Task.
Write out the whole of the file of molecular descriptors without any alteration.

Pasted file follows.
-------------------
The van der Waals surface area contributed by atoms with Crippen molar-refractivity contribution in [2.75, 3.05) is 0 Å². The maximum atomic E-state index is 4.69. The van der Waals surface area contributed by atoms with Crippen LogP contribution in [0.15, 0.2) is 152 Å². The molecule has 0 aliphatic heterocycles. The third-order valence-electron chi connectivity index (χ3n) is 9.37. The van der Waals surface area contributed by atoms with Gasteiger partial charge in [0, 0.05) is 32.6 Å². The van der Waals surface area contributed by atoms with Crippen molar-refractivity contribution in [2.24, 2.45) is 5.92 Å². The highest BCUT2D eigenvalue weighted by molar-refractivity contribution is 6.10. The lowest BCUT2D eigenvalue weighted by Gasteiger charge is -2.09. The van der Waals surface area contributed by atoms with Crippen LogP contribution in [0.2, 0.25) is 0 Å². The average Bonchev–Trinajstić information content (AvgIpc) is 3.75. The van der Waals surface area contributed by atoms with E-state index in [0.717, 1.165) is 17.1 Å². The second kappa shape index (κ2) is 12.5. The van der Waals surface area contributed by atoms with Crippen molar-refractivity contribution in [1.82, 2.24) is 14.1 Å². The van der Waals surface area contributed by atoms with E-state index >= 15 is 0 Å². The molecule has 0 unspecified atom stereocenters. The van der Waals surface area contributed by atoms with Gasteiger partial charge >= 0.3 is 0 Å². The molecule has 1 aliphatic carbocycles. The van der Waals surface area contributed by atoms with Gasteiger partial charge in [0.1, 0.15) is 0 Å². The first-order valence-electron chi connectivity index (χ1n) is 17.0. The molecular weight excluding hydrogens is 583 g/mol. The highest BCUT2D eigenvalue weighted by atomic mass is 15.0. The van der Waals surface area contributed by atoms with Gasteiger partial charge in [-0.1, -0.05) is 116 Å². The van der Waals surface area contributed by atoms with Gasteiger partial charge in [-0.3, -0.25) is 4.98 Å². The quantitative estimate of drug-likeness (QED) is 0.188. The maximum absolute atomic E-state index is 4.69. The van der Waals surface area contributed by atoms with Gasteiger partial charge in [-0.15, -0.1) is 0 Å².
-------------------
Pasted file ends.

The van der Waals surface area contributed by atoms with Crippen molar-refractivity contribution in [2.75, 3.05) is 0 Å². The maximum atomic E-state index is 4.69. The van der Waals surface area contributed by atoms with Crippen LogP contribution in [0.15, 0.2) is 152 Å². The molecule has 0 aliphatic heterocycles. The third-order valence-electron chi connectivity index (χ3n) is 9.37. The van der Waals surface area contributed by atoms with Gasteiger partial charge in [0, 0.05) is 32.6 Å². The van der Waals surface area contributed by atoms with Crippen molar-refractivity contribution in [2.24, 2.45) is 5.92 Å². The highest BCUT2D eigenvalue weighted by molar-refractivity contribution is 6.10. The lowest BCUT2D eigenvalue weighted by Gasteiger charge is -2.09. The van der Waals surface area contributed by atoms with Crippen LogP contribution in [0.2, 0.25) is 0 Å². The average Bonchev–Trinajstić information content (AvgIpc) is 3.75. The van der Waals surface area contributed by atoms with E-state index in [0.717, 1.165) is 17.1 Å². The second kappa shape index (κ2) is 12.5. The van der Waals surface area contributed by atoms with Crippen molar-refractivity contribution in [1.82, 2.24) is 14.1 Å². The van der Waals surface area contributed by atoms with E-state index >= 15 is 0 Å². The molecule has 0 unspecified atom stereocenters. The van der Waals surface area contributed by atoms with Gasteiger partial charge >= 0.3 is 0 Å². The molecule has 1 aliphatic carbocycles. The van der Waals surface area contributed by atoms with Gasteiger partial charge in [0.1, 0.15) is 0 Å². The first-order valence-electron chi connectivity index (χ1n) is 17.0. The molecular weight excluding hydrogens is 583 g/mol. The highest BCUT2D eigenvalue weighted by atomic mass is 15.0. The van der Waals surface area contributed by atoms with Gasteiger partial charge in [-0.1, -0.05) is 116 Å². The van der Waals surface area contributed by atoms with Gasteiger partial charge in [-0.3, -0.25) is 4.98 Å². The quantitative estimate of drug-likeness (QED) is 0.188. The maximum absolute atomic E-state index is 4.69. The van der Waals surface area contributed by atoms with Gasteiger partial charge in [-0.15, -0.1) is 0 Å².